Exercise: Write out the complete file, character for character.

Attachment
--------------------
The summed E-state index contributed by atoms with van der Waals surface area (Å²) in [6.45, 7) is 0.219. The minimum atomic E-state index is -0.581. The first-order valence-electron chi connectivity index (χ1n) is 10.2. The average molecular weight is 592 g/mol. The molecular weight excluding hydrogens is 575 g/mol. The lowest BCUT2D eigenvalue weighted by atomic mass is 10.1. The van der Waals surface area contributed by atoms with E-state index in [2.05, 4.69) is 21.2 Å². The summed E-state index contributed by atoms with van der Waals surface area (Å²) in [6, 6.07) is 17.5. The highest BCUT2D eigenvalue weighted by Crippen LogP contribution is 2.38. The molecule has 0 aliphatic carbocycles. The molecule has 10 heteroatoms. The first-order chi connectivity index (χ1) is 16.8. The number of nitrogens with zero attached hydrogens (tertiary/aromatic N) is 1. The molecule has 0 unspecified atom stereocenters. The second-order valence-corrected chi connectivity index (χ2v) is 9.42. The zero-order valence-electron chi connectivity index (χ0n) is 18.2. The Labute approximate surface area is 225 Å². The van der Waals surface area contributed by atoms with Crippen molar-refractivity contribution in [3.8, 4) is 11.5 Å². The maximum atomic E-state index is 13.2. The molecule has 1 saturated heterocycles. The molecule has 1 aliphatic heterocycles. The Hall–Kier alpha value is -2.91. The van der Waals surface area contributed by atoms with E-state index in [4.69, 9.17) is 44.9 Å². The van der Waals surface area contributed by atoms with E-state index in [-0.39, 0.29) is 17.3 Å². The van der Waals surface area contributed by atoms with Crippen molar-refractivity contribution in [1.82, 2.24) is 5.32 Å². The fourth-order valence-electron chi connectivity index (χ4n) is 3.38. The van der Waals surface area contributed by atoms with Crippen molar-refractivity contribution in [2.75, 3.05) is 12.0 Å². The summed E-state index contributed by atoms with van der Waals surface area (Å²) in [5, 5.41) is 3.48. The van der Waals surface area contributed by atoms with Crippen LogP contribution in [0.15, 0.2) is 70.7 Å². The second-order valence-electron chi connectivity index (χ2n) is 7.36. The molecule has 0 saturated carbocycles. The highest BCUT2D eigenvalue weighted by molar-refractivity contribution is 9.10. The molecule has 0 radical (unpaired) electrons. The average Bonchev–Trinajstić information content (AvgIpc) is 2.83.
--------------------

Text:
The summed E-state index contributed by atoms with van der Waals surface area (Å²) in [6.45, 7) is 0.219. The minimum atomic E-state index is -0.581. The first-order valence-electron chi connectivity index (χ1n) is 10.2. The average molecular weight is 592 g/mol. The molecular weight excluding hydrogens is 575 g/mol. The lowest BCUT2D eigenvalue weighted by atomic mass is 10.1. The van der Waals surface area contributed by atoms with E-state index in [2.05, 4.69) is 21.2 Å². The summed E-state index contributed by atoms with van der Waals surface area (Å²) in [6, 6.07) is 17.5. The highest BCUT2D eigenvalue weighted by Crippen LogP contribution is 2.38. The molecule has 0 aliphatic carbocycles. The molecule has 10 heteroatoms. The first-order chi connectivity index (χ1) is 16.8. The number of nitrogens with zero attached hydrogens (tertiary/aromatic N) is 1. The molecule has 0 unspecified atom stereocenters. The second-order valence-corrected chi connectivity index (χ2v) is 9.42. The zero-order valence-electron chi connectivity index (χ0n) is 18.2. The Labute approximate surface area is 225 Å². The van der Waals surface area contributed by atoms with Crippen molar-refractivity contribution in [3.8, 4) is 11.5 Å². The maximum atomic E-state index is 13.2. The molecule has 1 saturated heterocycles. The molecule has 1 aliphatic heterocycles. The Hall–Kier alpha value is -2.91. The van der Waals surface area contributed by atoms with E-state index in [4.69, 9.17) is 44.9 Å². The van der Waals surface area contributed by atoms with E-state index in [-0.39, 0.29) is 17.3 Å². The van der Waals surface area contributed by atoms with Crippen molar-refractivity contribution in [1.82, 2.24) is 5.32 Å². The fourth-order valence-electron chi connectivity index (χ4n) is 3.38. The van der Waals surface area contributed by atoms with Crippen molar-refractivity contribution in [2.75, 3.05) is 12.0 Å². The summed E-state index contributed by atoms with van der Waals surface area (Å²) in [5, 5.41) is 3.48. The van der Waals surface area contributed by atoms with Crippen LogP contribution in [0.15, 0.2) is 70.7 Å². The second-order valence-electron chi connectivity index (χ2n) is 7.36. The molecule has 0 saturated carbocycles. The highest BCUT2D eigenvalue weighted by molar-refractivity contribution is 9.10. The molecule has 0 radical (unpaired) electrons. The average Bonchev–Trinajstić information content (AvgIpc) is 2.83.